The Pound to Euro exchange rate hit a series of 4-month lows last week as UK inflation pressures eased, paving the way for more quantitative easing measures from the Bank of England. Euro sentiment was also improved as Spain looked set to request financial aid and, although this hasn’t happened yet, this notion contributed to GBP/EUR’s 1.5 cent weekly decline.
Sterling held above the 1.2400 mark for most of the day on Monday as markets appeared to be mildly put-out by the news that the Troika – of inspectons from the EU, IMF, and EC – have delayed making a decision on Greece’s finances until mid November.
However the Pound did not stand up so well on Tuesday morning when it was announced that inflation in the UK fell to its lowest level in almost 3 years during September. The UK Consumer Price Index slid to 2.2%, marking a 0,3% decline, which was interpreted as negative for the UK currency as it increased the likelihood of the Bank of England returning to their quantitative easing cycle in November.
Sterling’s woes were exasperated later on in the day as leaders from Spain commented that a potential Spanish bailout programme could save the Iberian nation around €9 billion a year, which is equivalent to 1% of GDP. The optimistic report also suggested that Spain’s borrowing costs could drop by over 1.5% in the first 24 hours of European Central Bank intervention and this contributed to GBP/EUR 1 cent daily decline.
Wednesday saw some good news for the UK economy, as the ILO Unemployment Rate fell to a 15-month low of 7.9% and the Claimant Count decreased by -4,000, but this did not translate into a positive performance for the Pound against the Euro. With markets rallying wildly around the world and Spanish 10-year debt yields declining by -28.2 basis points, Sterling was unable to compete with the single currency despite the minutes from the latest BoE meeting showing that there are disagreements over the effectiveness of further asset purchases.
On Thursday more UK economic good news was overshadowed by developments in the Eurozone. UK Retail Sales printed stronger-than-expected at 2.9%, reflecting positively on the British economy and reducing the chances of more QE, but the Pound was punished in the evening as British Prime Minister David Cameron struck an alienating tone with reference to the UK’s EU membership. Subsequently GBP/EUR decreased by 0.5 cents.
The single currency was unable to appreciate further against the Pound on Friday as UK Public Borrowing figures showed that the budget deficit is shrinking, and markets interpreted the conclusion to the EU summit in Brussels as disappointing. Investors were looking for decisive action regarding the proposed plan to recapitalise struggling Eurozone banks, but Germany’s tough stance on structural reforms ensured that no concrete developments were made.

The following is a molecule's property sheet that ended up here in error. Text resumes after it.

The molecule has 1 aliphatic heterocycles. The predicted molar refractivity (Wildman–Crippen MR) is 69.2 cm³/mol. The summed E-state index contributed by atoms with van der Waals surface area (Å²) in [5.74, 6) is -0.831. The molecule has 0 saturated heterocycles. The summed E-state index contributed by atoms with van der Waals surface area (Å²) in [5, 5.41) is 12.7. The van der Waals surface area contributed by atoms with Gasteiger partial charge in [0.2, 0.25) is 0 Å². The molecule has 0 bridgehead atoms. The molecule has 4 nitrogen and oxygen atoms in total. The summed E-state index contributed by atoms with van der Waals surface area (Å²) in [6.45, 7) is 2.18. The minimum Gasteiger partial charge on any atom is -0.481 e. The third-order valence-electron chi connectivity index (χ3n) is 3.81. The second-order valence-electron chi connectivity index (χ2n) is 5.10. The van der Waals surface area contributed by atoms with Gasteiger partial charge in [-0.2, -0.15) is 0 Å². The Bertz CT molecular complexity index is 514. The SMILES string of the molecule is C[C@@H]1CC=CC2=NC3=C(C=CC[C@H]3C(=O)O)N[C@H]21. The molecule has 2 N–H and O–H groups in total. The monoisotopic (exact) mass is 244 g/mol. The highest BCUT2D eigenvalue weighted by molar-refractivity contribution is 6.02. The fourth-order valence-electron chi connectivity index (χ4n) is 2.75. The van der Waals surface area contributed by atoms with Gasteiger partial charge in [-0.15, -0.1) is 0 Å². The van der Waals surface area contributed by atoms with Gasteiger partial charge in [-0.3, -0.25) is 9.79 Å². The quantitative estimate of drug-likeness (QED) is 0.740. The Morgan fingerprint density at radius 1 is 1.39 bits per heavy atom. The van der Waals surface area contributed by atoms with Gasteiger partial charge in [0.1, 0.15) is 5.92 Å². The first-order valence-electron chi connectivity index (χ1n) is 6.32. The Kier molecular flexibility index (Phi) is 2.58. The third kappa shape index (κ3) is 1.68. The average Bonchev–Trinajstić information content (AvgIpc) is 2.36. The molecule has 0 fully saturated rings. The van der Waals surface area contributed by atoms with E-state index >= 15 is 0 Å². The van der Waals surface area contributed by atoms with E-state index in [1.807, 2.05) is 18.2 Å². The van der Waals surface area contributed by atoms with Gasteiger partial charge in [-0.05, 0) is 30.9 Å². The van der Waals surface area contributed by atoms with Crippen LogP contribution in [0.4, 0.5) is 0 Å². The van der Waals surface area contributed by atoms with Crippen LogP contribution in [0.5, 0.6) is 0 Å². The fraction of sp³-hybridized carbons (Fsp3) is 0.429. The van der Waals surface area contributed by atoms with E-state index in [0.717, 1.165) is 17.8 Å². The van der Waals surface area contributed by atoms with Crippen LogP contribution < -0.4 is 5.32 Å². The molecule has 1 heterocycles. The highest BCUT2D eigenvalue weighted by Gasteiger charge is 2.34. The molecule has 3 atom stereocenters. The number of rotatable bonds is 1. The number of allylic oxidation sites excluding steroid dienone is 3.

Looking ahead at this week’s schedule and the economic docket is fairly sparse. German and Eurozone Manufacturing and Services PMI figures are due to be released on Wednesday morning and should show the mildest of mild improvements in output. The only other standout event is the release of the UK’s third quarter earnings print. GDP is predicted to have grown by 0.6% during the last quarter, bringing Britain out of recession for the first time in 6 months.
In terms of the Pound to Euro exchange rate, significant resistance has formed between 1.2310 and 1.2330 and for this to be broken we will either have to see a poor set of Eurozone PMI prints, an exceedingly good UK GDP report, or a shift in market sentiment away from a Spanish bailout request.
The Euro is deriving a lot of its current strength from the agreement among market-players that Spain is about to trigger ECB intervention in the sovereign debt market by requesting financial aid. However if Spanish PM Mariano Rajoy continues to stall, then a combination of UK economic growth and Eurozone jitters could cause GBP/EUR to grow.
Summary of major upcoming data releases that we think may move the market.
|Date||Time||Issuing country/region||Data Item||Market Expectation||Market Sensitivity|
|October 24th||07:30||EUR||EUR German Purchasing Manager Index Services (OCT A)||50|
|October 24th||07:30||EUR||EUR German Purchasing Manager Index Manufacturing (OCT A)||48|
|October 24th||08:00||EUR||EUR Euro-Zone Purchasing Manager Index Composite (OCT A)||46.5|
|October 24th||08:00||EUR||EUR Euro-Zone Purchasing Manager Index Services (OCT A)||46.4|
|October 24th||08:00||EUR||EUR Euro-Zone Purchasing Manager Index Manufacturing (OCT A)||46.5|
|October 25th||08:30||GBP||GBP Gross Domestic Product (QoQ) (3Q A)||0.6%|
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